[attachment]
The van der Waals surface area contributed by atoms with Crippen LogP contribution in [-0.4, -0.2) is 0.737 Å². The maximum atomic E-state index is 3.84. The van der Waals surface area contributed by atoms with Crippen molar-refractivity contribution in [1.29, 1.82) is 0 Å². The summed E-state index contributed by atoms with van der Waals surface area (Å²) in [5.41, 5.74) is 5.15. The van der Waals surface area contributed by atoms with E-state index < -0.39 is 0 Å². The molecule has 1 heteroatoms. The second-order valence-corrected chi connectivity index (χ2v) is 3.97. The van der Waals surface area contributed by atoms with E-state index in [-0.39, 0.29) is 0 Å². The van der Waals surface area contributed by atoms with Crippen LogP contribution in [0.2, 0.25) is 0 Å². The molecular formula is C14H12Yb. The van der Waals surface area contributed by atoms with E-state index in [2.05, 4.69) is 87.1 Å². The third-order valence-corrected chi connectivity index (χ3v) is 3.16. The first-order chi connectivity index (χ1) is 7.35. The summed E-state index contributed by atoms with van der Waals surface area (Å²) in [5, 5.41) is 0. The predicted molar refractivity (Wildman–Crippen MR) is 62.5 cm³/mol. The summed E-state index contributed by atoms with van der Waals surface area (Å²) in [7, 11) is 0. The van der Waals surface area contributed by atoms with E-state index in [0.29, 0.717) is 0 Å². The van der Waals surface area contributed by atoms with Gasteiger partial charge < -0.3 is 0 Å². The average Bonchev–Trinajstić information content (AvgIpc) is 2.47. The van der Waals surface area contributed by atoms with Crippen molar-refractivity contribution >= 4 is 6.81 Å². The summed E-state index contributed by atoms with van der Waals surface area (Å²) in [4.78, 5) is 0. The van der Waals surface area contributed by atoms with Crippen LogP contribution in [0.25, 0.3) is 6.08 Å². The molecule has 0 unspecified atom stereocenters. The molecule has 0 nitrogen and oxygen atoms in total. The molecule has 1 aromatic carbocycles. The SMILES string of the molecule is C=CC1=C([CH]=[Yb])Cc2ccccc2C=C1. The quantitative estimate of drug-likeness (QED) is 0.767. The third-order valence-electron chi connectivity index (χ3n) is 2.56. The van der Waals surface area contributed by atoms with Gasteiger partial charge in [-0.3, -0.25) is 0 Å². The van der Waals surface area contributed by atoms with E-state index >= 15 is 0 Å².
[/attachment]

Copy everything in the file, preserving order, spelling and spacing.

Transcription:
The van der Waals surface area contributed by atoms with Crippen LogP contribution in [-0.4, -0.2) is 0.737 Å². The maximum atomic E-state index is 3.84. The van der Waals surface area contributed by atoms with Crippen molar-refractivity contribution in [1.29, 1.82) is 0 Å². The summed E-state index contributed by atoms with van der Waals surface area (Å²) in [5.41, 5.74) is 5.15. The van der Waals surface area contributed by atoms with E-state index < -0.39 is 0 Å². The molecule has 1 heteroatoms. The second-order valence-corrected chi connectivity index (χ2v) is 3.97. The van der Waals surface area contributed by atoms with E-state index in [-0.39, 0.29) is 0 Å². The van der Waals surface area contributed by atoms with Crippen LogP contribution in [0.2, 0.25) is 0 Å². The molecular formula is C14H12Yb. The van der Waals surface area contributed by atoms with E-state index in [2.05, 4.69) is 87.1 Å². The third-order valence-corrected chi connectivity index (χ3v) is 3.16. The first-order chi connectivity index (χ1) is 7.35. The summed E-state index contributed by atoms with van der Waals surface area (Å²) in [5, 5.41) is 0. The predicted molar refractivity (Wildman–Crippen MR) is 62.5 cm³/mol. The summed E-state index contributed by atoms with van der Waals surface area (Å²) in [7, 11) is 0. The van der Waals surface area contributed by atoms with E-state index in [0.29, 0.717) is 0 Å². The van der Waals surface area contributed by atoms with Gasteiger partial charge < -0.3 is 0 Å². The average Bonchev–Trinajstić information content (AvgIpc) is 2.47. The van der Waals surface area contributed by atoms with Crippen molar-refractivity contribution >= 4 is 6.81 Å². The summed E-state index contributed by atoms with van der Waals surface area (Å²) in [4.78, 5) is 0. The van der Waals surface area contributed by atoms with Crippen LogP contribution in [0.25, 0.3) is 6.08 Å². The molecule has 0 unspecified atom stereocenters. The molecule has 0 nitrogen and oxygen atoms in total. The molecule has 1 aromatic carbocycles. The SMILES string of the molecule is C=CC1=C([CH]=[Yb])Cc2ccccc2C=C1. The quantitative estimate of drug-likeness (QED) is 0.767. The third-order valence-electron chi connectivity index (χ3n) is 2.56. The van der Waals surface area contributed by atoms with Gasteiger partial charge in [-0.3, -0.25) is 0 Å². The van der Waals surface area contributed by atoms with E-state index >= 15 is 0 Å².